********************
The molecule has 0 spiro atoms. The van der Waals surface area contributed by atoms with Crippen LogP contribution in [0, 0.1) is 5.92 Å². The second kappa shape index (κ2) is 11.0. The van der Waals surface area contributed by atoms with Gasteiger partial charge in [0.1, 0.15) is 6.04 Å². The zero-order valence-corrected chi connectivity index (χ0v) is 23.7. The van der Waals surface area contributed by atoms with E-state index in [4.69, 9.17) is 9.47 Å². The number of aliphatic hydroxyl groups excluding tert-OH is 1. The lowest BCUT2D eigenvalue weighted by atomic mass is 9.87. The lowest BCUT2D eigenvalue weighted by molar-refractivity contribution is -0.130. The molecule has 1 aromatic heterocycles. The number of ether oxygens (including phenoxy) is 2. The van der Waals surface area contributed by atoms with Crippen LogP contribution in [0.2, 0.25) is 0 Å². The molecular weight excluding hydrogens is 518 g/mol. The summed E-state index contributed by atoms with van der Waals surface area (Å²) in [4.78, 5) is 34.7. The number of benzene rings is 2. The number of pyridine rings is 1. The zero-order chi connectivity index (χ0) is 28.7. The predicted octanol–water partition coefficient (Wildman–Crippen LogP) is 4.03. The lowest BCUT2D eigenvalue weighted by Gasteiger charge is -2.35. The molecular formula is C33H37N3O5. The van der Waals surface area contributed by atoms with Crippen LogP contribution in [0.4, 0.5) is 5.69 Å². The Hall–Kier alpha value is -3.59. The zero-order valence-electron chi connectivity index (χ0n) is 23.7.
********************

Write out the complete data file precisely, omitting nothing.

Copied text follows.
The molecule has 0 spiro atoms. The van der Waals surface area contributed by atoms with Crippen LogP contribution in [0, 0.1) is 5.92 Å². The second kappa shape index (κ2) is 11.0. The van der Waals surface area contributed by atoms with Gasteiger partial charge in [0.1, 0.15) is 6.04 Å². The zero-order valence-corrected chi connectivity index (χ0v) is 23.7. The van der Waals surface area contributed by atoms with E-state index in [4.69, 9.17) is 9.47 Å². The number of aliphatic hydroxyl groups excluding tert-OH is 1. The lowest BCUT2D eigenvalue weighted by atomic mass is 9.87. The lowest BCUT2D eigenvalue weighted by molar-refractivity contribution is -0.130. The molecule has 1 aromatic heterocycles. The number of ether oxygens (including phenoxy) is 2. The van der Waals surface area contributed by atoms with Crippen LogP contribution in [0.2, 0.25) is 0 Å². The molecular weight excluding hydrogens is 518 g/mol. The summed E-state index contributed by atoms with van der Waals surface area (Å²) in [4.78, 5) is 34.7. The number of benzene rings is 2. The number of pyridine rings is 1. The zero-order chi connectivity index (χ0) is 28.7. The predicted octanol–water partition coefficient (Wildman–Crippen LogP) is 4.03. The lowest BCUT2D eigenvalue weighted by Gasteiger charge is -2.35. The molecular formula is C33H37N3O5. The van der Waals surface area contributed by atoms with Crippen LogP contribution in [0.4, 0.5) is 5.69 Å². The Hall–Kier alpha value is -3.59. The zero-order valence-electron chi connectivity index (χ0n) is 23.7.